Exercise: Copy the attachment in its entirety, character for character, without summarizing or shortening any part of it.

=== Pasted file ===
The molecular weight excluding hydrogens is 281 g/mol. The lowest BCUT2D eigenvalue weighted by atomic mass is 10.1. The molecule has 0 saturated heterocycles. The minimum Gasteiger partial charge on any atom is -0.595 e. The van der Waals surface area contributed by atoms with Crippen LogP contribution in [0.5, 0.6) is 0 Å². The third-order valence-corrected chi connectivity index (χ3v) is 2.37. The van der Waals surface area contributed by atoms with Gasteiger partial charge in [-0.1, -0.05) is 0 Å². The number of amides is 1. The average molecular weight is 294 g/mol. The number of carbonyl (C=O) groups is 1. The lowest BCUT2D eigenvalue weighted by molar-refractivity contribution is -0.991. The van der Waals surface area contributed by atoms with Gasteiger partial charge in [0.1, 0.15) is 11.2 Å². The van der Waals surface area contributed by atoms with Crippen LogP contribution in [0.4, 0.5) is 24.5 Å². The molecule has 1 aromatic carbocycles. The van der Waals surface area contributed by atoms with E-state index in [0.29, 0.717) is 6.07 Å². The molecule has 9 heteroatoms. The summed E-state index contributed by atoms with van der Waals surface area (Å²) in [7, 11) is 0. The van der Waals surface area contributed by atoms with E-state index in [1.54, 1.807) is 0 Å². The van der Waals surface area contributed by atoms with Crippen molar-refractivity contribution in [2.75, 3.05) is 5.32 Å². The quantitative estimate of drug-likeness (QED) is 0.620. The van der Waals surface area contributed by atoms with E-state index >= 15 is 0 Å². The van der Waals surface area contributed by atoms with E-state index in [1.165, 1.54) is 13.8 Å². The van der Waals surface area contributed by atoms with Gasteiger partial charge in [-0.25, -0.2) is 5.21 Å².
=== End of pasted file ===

The molecular weight excluding hydrogens is 281 g/mol. The lowest BCUT2D eigenvalue weighted by atomic mass is 10.1. The molecule has 0 saturated heterocycles. The minimum Gasteiger partial charge on any atom is -0.595 e. The van der Waals surface area contributed by atoms with Crippen LogP contribution in [0.5, 0.6) is 0 Å². The third-order valence-corrected chi connectivity index (χ3v) is 2.37. The van der Waals surface area contributed by atoms with Gasteiger partial charge in [-0.1, -0.05) is 0 Å². The number of amides is 1. The average molecular weight is 294 g/mol. The number of carbonyl (C=O) groups is 1. The lowest BCUT2D eigenvalue weighted by molar-refractivity contribution is -0.991. The van der Waals surface area contributed by atoms with Gasteiger partial charge in [0.1, 0.15) is 11.2 Å². The van der Waals surface area contributed by atoms with Crippen LogP contribution in [0.4, 0.5) is 24.5 Å². The molecule has 1 aromatic carbocycles. The van der Waals surface area contributed by atoms with E-state index in [0.29, 0.717) is 6.07 Å². The molecule has 9 heteroatoms. The summed E-state index contributed by atoms with van der Waals surface area (Å²) in [7, 11) is 0. The van der Waals surface area contributed by atoms with E-state index in [1.54, 1.807) is 0 Å². The van der Waals surface area contributed by atoms with Crippen molar-refractivity contribution in [2.75, 3.05) is 5.32 Å². The quantitative estimate of drug-likeness (QED) is 0.620. The van der Waals surface area contributed by atoms with E-state index >= 15 is 0 Å². The van der Waals surface area contributed by atoms with E-state index in [1.165, 1.54) is 13.8 Å². The van der Waals surface area contributed by atoms with Gasteiger partial charge in [-0.25, -0.2) is 5.21 Å².